Who is Dolores Huerta? How the Chicana activist changed the world

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Portrait of labor activist Dolores Huerta, co-founder of the United Farm Workers group, in the 1970s with a union flag that reads "Viva La Causa."

Sí, se puede!

Or, as it translates in English: "Yes, it is possible" or, roughly, "Yes, one can." It has been a battle cry for the United Farm Workers labor union since it was founded in 1962. Chicana activist Dolores Huerta, 86, has been chanting it the loudest and proudest for the past 50 years.

As one of the co-founders of UFW, alongside the late César Chávez, the mother of 11 children and of the California labor movement has dedicated a good part of her life to ensuring fair working conditions for migrant farm workers. Yet her herculean efforts seem to be mostly overlooked in our history books, with Chávez garnering the bulk of the acclaim.

Until now.

The lifelong freedom fighter is the subject of "Dolores," a documentary film that corrects the historical record and highlights her contributions to labor equality. Having premiered at the Sundance Film Festival in January, and closing out the seventh annual Athena Film Festival at New York's Barnard College on Sunday night, the doc reminds us that women have stood at the front lines of social justice for quite some time.

"We've got the power! We've got feminist power," Huerta proclaimed while sitting on a panel at Athena, a weekend-long festival of feature films, documentaries and shorts that highlight women's leadership in real life and the fictional world.

Alongside her sat Gloria Steinem, 82, a social and political activist who went on to become a leader and a spokeswoman for the feminist movement in the late 1960s and early 1970s.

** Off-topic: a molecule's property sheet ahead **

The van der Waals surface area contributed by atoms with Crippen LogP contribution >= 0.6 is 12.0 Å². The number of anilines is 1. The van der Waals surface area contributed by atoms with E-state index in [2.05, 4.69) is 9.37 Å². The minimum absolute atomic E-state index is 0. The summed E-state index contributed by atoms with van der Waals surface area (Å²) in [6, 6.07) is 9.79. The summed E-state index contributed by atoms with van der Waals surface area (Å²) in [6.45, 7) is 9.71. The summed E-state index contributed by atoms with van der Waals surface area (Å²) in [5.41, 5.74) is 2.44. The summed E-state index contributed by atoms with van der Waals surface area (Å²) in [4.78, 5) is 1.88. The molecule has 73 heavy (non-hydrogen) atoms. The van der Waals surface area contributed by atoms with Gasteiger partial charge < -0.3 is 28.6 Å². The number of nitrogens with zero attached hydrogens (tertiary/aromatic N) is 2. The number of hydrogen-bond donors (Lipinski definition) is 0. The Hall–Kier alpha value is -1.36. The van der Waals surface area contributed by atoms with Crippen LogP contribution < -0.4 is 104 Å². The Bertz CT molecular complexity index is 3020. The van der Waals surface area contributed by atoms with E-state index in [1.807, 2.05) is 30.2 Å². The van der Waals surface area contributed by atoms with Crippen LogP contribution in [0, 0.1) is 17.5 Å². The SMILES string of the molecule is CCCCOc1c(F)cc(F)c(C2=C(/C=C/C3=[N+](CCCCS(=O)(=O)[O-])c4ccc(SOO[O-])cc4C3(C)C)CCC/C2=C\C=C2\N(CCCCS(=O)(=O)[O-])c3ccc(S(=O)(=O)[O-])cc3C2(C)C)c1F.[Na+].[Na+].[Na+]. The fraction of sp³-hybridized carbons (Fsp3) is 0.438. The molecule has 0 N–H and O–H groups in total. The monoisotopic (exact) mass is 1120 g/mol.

Grabbing the baton from Huerta and Steinem, Women's March on Washington National Co-chair Carmen Perez and Artistic Director Paola Mendoza also contributed to the panel. "Six million people marched on that day," Perez said. "When people come together, you'll see change. We are passionate about moving the next generation of feminist activism forward."

"Think about how many [television] shows instruct women on how to marry a millionaire versus how to fight for equal pay," Steinem said. "Eliminate should from your vocabulary and just do it. Just like Dolores did. And still does."

And, yes, Dolores did.

Co-produced by brothers Peter and Benjamin Bratt, with musician Carlos Santana acting as the executive producer, the documentary jumps right into Huerta's history, starting with her writing proposed legislation as part of California's progressive Community Service Organization at just 25 years old.

Thereafter, she went on to co-found the Agricultural Workers Association, which would eventually become the United Farm Workers. Their immediate goal was the unionization of the predominantly undocumented non-English speaking Mexican field laborers in California, who had long endured extremely long hours, low pay, no bathroom breaks plus verbal and physical assault.

Huerta and Chávez saw this as a modern form of slavery.